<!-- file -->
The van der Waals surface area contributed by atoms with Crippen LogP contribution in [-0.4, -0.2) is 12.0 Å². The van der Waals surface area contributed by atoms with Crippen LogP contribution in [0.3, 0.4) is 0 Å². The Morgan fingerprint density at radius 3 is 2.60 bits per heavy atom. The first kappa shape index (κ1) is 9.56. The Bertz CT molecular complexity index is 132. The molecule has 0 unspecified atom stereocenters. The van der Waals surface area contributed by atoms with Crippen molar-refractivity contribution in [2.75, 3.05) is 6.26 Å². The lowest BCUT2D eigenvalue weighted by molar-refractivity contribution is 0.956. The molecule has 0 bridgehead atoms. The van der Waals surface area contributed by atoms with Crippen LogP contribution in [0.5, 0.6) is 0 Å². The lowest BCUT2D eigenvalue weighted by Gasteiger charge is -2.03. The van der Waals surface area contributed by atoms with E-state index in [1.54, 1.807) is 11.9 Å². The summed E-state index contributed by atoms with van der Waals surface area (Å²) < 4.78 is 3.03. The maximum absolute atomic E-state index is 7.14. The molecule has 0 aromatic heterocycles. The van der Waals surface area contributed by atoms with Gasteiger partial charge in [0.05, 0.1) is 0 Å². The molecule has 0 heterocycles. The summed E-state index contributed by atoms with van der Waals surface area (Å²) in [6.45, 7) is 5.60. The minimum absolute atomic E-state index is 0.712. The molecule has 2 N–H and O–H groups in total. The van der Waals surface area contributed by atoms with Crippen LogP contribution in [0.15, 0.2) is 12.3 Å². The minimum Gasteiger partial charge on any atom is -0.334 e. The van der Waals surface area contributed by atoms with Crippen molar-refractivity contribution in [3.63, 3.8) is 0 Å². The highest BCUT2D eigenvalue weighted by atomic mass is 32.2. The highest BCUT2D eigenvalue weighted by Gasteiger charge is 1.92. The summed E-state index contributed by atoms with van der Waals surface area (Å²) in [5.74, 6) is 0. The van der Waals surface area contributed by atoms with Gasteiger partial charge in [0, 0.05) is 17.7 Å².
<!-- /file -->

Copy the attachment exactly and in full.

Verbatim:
The van der Waals surface area contributed by atoms with Crippen LogP contribution in [-0.4, -0.2) is 12.0 Å². The van der Waals surface area contributed by atoms with Crippen LogP contribution in [0.3, 0.4) is 0 Å². The Morgan fingerprint density at radius 3 is 2.60 bits per heavy atom. The first kappa shape index (κ1) is 9.56. The Bertz CT molecular complexity index is 132. The molecule has 0 unspecified atom stereocenters. The van der Waals surface area contributed by atoms with Crippen molar-refractivity contribution in [2.75, 3.05) is 6.26 Å². The lowest BCUT2D eigenvalue weighted by molar-refractivity contribution is 0.956. The molecule has 0 bridgehead atoms. The van der Waals surface area contributed by atoms with Crippen LogP contribution in [0.5, 0.6) is 0 Å². The lowest BCUT2D eigenvalue weighted by Gasteiger charge is -2.03. The van der Waals surface area contributed by atoms with E-state index in [1.54, 1.807) is 11.9 Å². The summed E-state index contributed by atoms with van der Waals surface area (Å²) < 4.78 is 3.03. The maximum absolute atomic E-state index is 7.14. The molecule has 0 aromatic heterocycles. The van der Waals surface area contributed by atoms with Gasteiger partial charge in [0.05, 0.1) is 0 Å². The molecule has 0 heterocycles. The summed E-state index contributed by atoms with van der Waals surface area (Å²) in [6.45, 7) is 5.60. The minimum absolute atomic E-state index is 0.712. The molecule has 2 N–H and O–H groups in total. The van der Waals surface area contributed by atoms with Crippen LogP contribution in [0.15, 0.2) is 12.3 Å². The minimum Gasteiger partial charge on any atom is -0.334 e. The van der Waals surface area contributed by atoms with Crippen molar-refractivity contribution in [3.63, 3.8) is 0 Å². The highest BCUT2D eigenvalue weighted by atomic mass is 32.2. The highest BCUT2D eigenvalue weighted by Gasteiger charge is 1.92. The summed E-state index contributed by atoms with van der Waals surface area (Å²) in [5.74, 6) is 0. The van der Waals surface area contributed by atoms with Gasteiger partial charge in [0, 0.05) is 17.7 Å².